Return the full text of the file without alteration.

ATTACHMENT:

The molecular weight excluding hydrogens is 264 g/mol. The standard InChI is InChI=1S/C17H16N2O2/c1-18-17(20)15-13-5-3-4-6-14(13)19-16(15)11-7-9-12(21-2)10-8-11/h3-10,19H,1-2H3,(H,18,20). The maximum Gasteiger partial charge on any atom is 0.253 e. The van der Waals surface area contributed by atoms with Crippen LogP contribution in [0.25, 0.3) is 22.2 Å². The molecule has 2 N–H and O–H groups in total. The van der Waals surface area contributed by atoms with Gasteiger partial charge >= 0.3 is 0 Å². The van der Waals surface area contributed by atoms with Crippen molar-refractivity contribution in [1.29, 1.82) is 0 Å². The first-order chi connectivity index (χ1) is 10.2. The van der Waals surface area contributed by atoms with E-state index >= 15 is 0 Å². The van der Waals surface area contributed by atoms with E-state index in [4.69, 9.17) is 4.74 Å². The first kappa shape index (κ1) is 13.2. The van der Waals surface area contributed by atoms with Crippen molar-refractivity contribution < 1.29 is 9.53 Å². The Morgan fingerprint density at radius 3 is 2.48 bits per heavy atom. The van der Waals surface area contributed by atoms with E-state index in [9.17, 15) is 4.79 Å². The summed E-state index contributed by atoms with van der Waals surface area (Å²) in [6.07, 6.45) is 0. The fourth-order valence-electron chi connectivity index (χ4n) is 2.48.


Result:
The molecular weight excluding hydrogens is 264 g/mol. The standard InChI is InChI=1S/C17H16N2O2/c1-18-17(20)15-13-5-3-4-6-14(13)19-16(15)11-7-9-12(21-2)10-8-11/h3-10,19H,1-2H3,(H,18,20). The maximum Gasteiger partial charge on any atom is 0.253 e. The van der Waals surface area contributed by atoms with Crippen LogP contribution in [0.25, 0.3) is 22.2 Å². The molecule has 2 N–H and O–H groups in total. The van der Waals surface area contributed by atoms with Gasteiger partial charge >= 0.3 is 0 Å². The van der Waals surface area contributed by atoms with Crippen molar-refractivity contribution in [1.29, 1.82) is 0 Å². The first-order chi connectivity index (χ1) is 10.2. The van der Waals surface area contributed by atoms with E-state index >= 15 is 0 Å². The van der Waals surface area contributed by atoms with E-state index in [4.69, 9.17) is 4.74 Å². The first kappa shape index (κ1) is 13.2. The van der Waals surface area contributed by atoms with Crippen molar-refractivity contribution < 1.29 is 9.53 Å². The Morgan fingerprint density at radius 3 is 2.48 bits per heavy atom. The van der Waals surface area contributed by atoms with E-state index in [9.17, 15) is 4.79 Å². The summed E-state index contributed by atoms with van der Waals surface area (Å²) in [6.07, 6.45) is 0. The fourth-order valence-electron chi connectivity index (χ4n) is 2.48.